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The wings were kept in place for the entire strake building process to insure the best fit possible with wings of both upper and lower surfaces. This minimizes touch up work later. Wings now removed in preparation for further construction. Note that forward tip of strakes are now removed from door. Another view of the now wingless plane. Looks kind of stubby now! The wings will be reattached in about 3 weeks after construction on roof completed. Pilot strake baggage area finished. Note pair of pliers to give sense of depth. Also note hole for insertion of the Vision Microsystems Fuel Level System probe at left center of photo toward the rear of the aircraft. Copilot strake baggage area with hole for fuel sender probe to right of photo. The outstanding Vance Atkinson fuel sight gauges will be installed at the rear of each of the strake baggage areas in place of the standard setup.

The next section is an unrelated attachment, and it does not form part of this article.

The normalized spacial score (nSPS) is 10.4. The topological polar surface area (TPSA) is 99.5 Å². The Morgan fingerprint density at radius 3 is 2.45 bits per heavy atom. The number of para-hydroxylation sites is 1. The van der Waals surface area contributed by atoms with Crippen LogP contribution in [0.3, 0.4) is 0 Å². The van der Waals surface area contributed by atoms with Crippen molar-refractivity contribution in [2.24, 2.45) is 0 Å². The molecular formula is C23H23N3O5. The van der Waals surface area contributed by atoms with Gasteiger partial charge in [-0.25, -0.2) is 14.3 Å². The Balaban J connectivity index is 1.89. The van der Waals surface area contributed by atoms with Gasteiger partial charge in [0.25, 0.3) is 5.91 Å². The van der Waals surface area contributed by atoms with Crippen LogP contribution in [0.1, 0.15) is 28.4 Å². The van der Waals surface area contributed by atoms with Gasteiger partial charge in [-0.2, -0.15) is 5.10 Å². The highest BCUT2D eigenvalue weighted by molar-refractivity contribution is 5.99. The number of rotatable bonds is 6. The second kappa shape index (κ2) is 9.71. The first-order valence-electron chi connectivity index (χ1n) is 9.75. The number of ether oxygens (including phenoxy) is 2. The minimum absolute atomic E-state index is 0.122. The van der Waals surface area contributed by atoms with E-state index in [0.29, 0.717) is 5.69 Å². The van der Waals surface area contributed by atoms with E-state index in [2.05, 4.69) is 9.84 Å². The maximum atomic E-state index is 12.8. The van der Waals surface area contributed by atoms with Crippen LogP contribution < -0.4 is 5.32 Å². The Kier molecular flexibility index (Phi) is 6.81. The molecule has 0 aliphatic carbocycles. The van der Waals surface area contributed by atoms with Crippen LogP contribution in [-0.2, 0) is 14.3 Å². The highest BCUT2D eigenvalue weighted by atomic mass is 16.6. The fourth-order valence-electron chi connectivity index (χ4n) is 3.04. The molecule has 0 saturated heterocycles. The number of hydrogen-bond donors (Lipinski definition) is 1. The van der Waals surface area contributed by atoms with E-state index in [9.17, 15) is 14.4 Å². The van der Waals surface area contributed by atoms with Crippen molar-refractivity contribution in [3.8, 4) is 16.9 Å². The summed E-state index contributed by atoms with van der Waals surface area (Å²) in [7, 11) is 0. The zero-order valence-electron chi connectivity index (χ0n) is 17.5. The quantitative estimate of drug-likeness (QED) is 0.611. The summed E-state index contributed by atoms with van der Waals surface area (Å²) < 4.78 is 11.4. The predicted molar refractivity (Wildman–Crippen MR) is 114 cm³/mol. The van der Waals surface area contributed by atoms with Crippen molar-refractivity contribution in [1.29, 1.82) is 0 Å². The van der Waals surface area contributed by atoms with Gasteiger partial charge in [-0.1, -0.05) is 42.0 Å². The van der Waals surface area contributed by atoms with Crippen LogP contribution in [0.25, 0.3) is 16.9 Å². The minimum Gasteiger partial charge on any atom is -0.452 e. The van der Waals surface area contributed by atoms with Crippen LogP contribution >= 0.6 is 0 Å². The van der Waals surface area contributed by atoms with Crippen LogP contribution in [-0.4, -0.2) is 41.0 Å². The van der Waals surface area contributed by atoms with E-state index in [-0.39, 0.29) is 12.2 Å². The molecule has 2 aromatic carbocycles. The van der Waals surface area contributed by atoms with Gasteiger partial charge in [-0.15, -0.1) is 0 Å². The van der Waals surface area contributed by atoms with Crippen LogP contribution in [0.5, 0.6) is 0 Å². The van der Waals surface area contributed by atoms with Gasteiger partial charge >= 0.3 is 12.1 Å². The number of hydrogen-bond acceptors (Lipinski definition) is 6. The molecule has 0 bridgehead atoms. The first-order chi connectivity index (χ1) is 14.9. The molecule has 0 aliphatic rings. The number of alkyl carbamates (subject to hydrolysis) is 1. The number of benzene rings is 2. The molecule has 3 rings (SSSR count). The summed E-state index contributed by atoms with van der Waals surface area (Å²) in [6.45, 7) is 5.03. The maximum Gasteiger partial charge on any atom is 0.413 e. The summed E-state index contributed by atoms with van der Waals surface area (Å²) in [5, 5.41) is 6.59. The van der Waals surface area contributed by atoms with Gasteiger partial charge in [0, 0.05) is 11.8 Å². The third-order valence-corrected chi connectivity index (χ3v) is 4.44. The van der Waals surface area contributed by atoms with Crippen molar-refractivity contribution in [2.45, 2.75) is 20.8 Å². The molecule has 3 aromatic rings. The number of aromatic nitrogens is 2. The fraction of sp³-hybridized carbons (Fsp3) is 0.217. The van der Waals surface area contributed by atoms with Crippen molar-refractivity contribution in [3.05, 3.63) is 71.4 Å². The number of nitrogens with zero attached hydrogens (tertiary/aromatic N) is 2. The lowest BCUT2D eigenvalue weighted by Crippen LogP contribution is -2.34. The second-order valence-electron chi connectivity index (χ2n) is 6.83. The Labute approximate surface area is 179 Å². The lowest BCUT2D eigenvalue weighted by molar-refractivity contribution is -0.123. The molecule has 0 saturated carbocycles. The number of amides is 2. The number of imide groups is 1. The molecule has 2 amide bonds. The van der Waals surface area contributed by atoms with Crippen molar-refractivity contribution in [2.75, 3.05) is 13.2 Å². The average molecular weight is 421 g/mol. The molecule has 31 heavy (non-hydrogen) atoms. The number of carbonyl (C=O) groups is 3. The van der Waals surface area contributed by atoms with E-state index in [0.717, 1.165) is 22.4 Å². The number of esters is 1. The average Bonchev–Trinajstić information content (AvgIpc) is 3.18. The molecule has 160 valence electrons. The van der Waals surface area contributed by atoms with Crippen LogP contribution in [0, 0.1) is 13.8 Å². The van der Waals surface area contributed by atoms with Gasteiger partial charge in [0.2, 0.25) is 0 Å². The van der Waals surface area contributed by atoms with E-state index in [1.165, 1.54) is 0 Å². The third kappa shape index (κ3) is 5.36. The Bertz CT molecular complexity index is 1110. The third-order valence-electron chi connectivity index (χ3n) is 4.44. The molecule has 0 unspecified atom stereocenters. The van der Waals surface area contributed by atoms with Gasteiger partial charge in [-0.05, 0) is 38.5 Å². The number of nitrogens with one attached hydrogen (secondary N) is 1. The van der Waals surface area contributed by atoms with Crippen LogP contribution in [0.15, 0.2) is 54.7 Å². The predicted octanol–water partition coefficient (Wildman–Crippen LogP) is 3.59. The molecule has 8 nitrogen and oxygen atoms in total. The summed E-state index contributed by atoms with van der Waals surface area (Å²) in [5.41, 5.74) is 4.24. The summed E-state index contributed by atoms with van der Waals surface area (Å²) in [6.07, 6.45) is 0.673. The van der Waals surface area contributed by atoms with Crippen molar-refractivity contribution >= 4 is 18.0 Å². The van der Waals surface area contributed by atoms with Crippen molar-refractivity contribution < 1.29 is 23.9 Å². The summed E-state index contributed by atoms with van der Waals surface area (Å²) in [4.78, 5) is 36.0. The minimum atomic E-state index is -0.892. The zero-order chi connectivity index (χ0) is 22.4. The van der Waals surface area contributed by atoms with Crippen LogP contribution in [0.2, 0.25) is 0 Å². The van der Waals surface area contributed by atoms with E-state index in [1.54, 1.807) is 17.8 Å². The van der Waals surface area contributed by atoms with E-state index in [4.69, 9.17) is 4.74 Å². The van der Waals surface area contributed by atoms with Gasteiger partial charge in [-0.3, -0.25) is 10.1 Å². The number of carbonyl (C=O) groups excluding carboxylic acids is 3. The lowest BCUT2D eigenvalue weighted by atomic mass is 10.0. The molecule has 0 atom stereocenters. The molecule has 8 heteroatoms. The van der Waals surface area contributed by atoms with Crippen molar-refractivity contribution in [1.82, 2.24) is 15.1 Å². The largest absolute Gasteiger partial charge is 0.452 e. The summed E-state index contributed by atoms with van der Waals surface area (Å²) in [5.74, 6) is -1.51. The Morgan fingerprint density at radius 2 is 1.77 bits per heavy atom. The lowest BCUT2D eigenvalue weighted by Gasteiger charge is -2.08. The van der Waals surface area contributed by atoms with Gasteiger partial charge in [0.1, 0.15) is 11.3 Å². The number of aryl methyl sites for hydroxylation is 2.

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Here is a photo of the fuel sight gauges sent to me by Vance Atkinson. Many Long EZ builders have spoken highly of these. Another view of the Vance Atkinson Fuel Sight gauges